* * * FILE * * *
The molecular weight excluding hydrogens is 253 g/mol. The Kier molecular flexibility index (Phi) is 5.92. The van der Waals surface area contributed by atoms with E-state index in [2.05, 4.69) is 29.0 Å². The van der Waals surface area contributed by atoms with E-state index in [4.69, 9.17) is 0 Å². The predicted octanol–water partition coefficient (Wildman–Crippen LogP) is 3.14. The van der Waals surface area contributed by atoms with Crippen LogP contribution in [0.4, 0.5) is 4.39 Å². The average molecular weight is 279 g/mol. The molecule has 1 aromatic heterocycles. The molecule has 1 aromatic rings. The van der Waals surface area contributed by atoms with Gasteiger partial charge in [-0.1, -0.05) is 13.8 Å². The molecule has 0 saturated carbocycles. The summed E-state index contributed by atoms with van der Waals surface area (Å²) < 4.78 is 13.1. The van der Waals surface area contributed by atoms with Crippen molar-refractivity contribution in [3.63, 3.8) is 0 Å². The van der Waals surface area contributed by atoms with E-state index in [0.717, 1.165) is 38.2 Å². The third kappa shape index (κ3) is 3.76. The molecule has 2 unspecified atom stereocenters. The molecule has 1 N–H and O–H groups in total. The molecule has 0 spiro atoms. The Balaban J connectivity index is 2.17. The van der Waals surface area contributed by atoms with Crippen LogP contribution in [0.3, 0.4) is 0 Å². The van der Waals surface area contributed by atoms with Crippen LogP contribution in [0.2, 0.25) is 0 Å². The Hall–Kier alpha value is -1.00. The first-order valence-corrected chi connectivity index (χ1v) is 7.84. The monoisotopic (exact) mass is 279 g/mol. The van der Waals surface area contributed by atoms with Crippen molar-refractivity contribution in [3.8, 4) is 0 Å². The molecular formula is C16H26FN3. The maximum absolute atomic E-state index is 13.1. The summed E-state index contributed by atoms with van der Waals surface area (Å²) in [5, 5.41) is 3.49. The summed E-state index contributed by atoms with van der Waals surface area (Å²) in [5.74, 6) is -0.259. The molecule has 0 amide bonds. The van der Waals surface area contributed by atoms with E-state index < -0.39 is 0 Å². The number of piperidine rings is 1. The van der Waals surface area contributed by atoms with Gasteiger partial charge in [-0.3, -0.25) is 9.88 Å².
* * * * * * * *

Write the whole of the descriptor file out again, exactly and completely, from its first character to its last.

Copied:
The molecular weight excluding hydrogens is 253 g/mol. The Kier molecular flexibility index (Phi) is 5.92. The van der Waals surface area contributed by atoms with E-state index in [2.05, 4.69) is 29.0 Å². The van der Waals surface area contributed by atoms with E-state index in [4.69, 9.17) is 0 Å². The predicted octanol–water partition coefficient (Wildman–Crippen LogP) is 3.14. The van der Waals surface area contributed by atoms with Crippen LogP contribution in [0.4, 0.5) is 4.39 Å². The average molecular weight is 279 g/mol. The molecule has 1 aromatic heterocycles. The molecule has 1 aromatic rings. The van der Waals surface area contributed by atoms with Gasteiger partial charge in [-0.1, -0.05) is 13.8 Å². The molecule has 0 saturated carbocycles. The summed E-state index contributed by atoms with van der Waals surface area (Å²) < 4.78 is 13.1. The van der Waals surface area contributed by atoms with Crippen molar-refractivity contribution in [3.63, 3.8) is 0 Å². The van der Waals surface area contributed by atoms with E-state index in [0.717, 1.165) is 38.2 Å². The third kappa shape index (κ3) is 3.76. The molecule has 2 unspecified atom stereocenters. The molecule has 1 N–H and O–H groups in total. The molecule has 0 spiro atoms. The Balaban J connectivity index is 2.17. The van der Waals surface area contributed by atoms with Crippen LogP contribution in [0.3, 0.4) is 0 Å². The van der Waals surface area contributed by atoms with Crippen LogP contribution in [0.2, 0.25) is 0 Å². The Hall–Kier alpha value is -1.00. The first-order valence-corrected chi connectivity index (χ1v) is 7.84. The monoisotopic (exact) mass is 279 g/mol. The van der Waals surface area contributed by atoms with Crippen molar-refractivity contribution in [3.8, 4) is 0 Å². The molecular formula is C16H26FN3. The maximum absolute atomic E-state index is 13.1. The summed E-state index contributed by atoms with van der Waals surface area (Å²) in [5, 5.41) is 3.49. The summed E-state index contributed by atoms with van der Waals surface area (Å²) in [5.74, 6) is -0.259. The molecule has 0 amide bonds. The van der Waals surface area contributed by atoms with E-state index < -0.39 is 0 Å². The number of piperidine rings is 1. The van der Waals surface area contributed by atoms with Gasteiger partial charge in [-0.3, -0.25) is 9.88 Å².